Details of the Oslo Accords

What were the details of the Oslo Accords?

Oslo Accords, officially known as “Declaration of Principles on Interim Self-Government Arrangements”, is a document signed by the Palestine Liberation Organization and representatives of the State of Israel in September 1993. The agreement which was signed in a ceremony held in Washington by U.S. President Bill Clinton marked a breakthrough in decades-old conflicts between Arabs and Jews in Palestine. Yitzhak Rabin, the then Israeli Prime Minister and Yasser Arafat, the president of PLO, brought an end to their sworn enmity in a historic handshake in an event which went on to become one of the most momentous in the history of Middle East. The entire geo-political map of the region was redrawn in that one thoughtful move.
This agreement, which was the result of the Madrid Conference in 1991, contained a set of general principles pertaining to a five year interim self-rule period allowed to Palestine, mutually agreed upon by the both parties. The issue of “permanent status” was to be initiated in the third year so that the negotiations would lead to the implementations that were to take effect at the end of this interim period. Mentioned below are the main points of the Declaration of Principles (DOP).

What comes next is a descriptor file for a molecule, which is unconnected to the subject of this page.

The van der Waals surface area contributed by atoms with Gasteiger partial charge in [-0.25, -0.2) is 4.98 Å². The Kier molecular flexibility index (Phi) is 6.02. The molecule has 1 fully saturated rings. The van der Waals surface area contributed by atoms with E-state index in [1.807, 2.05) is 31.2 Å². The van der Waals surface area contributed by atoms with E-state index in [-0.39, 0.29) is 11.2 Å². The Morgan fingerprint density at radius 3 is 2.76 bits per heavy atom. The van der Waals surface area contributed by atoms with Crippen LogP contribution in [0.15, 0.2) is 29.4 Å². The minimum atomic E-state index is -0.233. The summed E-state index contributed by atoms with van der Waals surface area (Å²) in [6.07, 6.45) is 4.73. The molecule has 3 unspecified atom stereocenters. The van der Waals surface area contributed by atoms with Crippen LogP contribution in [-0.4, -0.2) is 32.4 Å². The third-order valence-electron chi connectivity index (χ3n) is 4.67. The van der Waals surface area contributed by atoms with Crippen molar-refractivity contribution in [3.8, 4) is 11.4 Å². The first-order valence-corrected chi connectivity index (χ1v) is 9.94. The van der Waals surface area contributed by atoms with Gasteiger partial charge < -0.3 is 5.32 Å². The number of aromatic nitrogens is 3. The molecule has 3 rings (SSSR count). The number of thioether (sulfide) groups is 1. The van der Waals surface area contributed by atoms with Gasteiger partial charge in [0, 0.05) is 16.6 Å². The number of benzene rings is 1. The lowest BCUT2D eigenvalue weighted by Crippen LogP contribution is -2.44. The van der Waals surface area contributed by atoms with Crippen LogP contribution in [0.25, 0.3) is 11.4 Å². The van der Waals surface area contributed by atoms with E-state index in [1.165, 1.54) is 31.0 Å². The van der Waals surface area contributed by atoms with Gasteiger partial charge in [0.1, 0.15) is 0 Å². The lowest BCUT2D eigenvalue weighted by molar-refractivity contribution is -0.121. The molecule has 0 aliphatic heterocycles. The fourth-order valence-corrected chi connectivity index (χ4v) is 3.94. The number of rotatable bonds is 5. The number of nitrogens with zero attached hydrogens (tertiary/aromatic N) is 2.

1. 1.      Transfer of Powers to the Palestinians
According to a feature of DOP, power and responsibilities in Gaza and the West Bank are to be transferred to Palestine to let them have a control of their own in these areas.
  1. 2.      No Prejudgment of the Permanent Status
Issues of the permanent status like refuges, Jerusalem, Security arrangements and settlements are excluded from the DOP. It stated that the outcomes of the permanent status decisions are not to be prejudged from the interim agreement.
  1. 3.      Israel to be Responsible for the Security
The DOP states that Israel is to retain the responsibility of the security of areas pertaining to the international borders as well as the Israeli settlements in Gaza and the West Bank. Phases involved in the implementation of the DOP were specified as below.
  • Self rule in Gaza-Jericho:
Withdrawal of the Israeli forces from the areas of Gaza and Jericho was the first step in the implementation of the DOP. This aspect was negotiated and brought to a conclusion in Cairo Agreement signed by the PLO and Israel in May 1994.
  • Transfer of power and responsibilities:
The authority of tourism, direct taxation, social welfare, health, culture and education was to be transferred to the Palestinian representatives. Additional sectors were to be transferred gradually as per agreements. According to the DOP, these powers should be transferred immediately after the implementation of Gaza-Jericho agreement.
  • Permanent status issue: